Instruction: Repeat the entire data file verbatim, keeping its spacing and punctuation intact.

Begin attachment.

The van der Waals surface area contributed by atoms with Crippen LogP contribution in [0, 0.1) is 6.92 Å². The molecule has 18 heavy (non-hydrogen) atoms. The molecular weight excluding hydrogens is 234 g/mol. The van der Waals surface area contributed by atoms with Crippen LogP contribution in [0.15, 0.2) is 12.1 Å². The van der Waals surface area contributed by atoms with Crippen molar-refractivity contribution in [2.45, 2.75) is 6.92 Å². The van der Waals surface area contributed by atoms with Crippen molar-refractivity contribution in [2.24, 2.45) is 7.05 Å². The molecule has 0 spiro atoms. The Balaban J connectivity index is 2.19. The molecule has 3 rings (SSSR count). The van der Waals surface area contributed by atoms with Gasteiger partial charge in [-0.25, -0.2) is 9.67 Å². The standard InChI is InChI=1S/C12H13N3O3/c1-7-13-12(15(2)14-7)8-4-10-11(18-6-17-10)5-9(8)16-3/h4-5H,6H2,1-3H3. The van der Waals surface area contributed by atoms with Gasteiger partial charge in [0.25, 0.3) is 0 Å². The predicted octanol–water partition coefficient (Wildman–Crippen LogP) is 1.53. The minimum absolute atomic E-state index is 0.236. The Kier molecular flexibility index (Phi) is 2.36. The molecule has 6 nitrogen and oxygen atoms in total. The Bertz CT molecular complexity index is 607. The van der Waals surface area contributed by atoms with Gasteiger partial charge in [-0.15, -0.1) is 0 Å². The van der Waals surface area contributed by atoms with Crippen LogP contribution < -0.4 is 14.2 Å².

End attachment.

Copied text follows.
The van der Waals surface area contributed by atoms with Crippen LogP contribution in [0, 0.1) is 6.92 Å². The molecule has 18 heavy (non-hydrogen) atoms. The molecular weight excluding hydrogens is 234 g/mol. The van der Waals surface area contributed by atoms with Crippen LogP contribution in [0.15, 0.2) is 12.1 Å². The van der Waals surface area contributed by atoms with Crippen molar-refractivity contribution in [2.45, 2.75) is 6.92 Å². The van der Waals surface area contributed by atoms with Crippen molar-refractivity contribution in [2.24, 2.45) is 7.05 Å². The molecule has 0 spiro atoms. The Balaban J connectivity index is 2.19. The molecule has 3 rings (SSSR count). The van der Waals surface area contributed by atoms with Gasteiger partial charge in [-0.25, -0.2) is 9.67 Å². The standard InChI is InChI=1S/C12H13N3O3/c1-7-13-12(15(2)14-7)8-4-10-11(18-6-17-10)5-9(8)16-3/h4-5H,6H2,1-3H3. The van der Waals surface area contributed by atoms with Gasteiger partial charge in [0.25, 0.3) is 0 Å². The predicted octanol–water partition coefficient (Wildman–Crippen LogP) is 1.53. The minimum absolute atomic E-state index is 0.236. The Kier molecular flexibility index (Phi) is 2.36. The molecule has 6 nitrogen and oxygen atoms in total. The Bertz CT molecular complexity index is 607. The van der Waals surface area contributed by atoms with Gasteiger partial charge in [-0.15, -0.1) is 0 Å². The van der Waals surface area contributed by atoms with Crippen LogP contribution < -0.4 is 14.2 Å².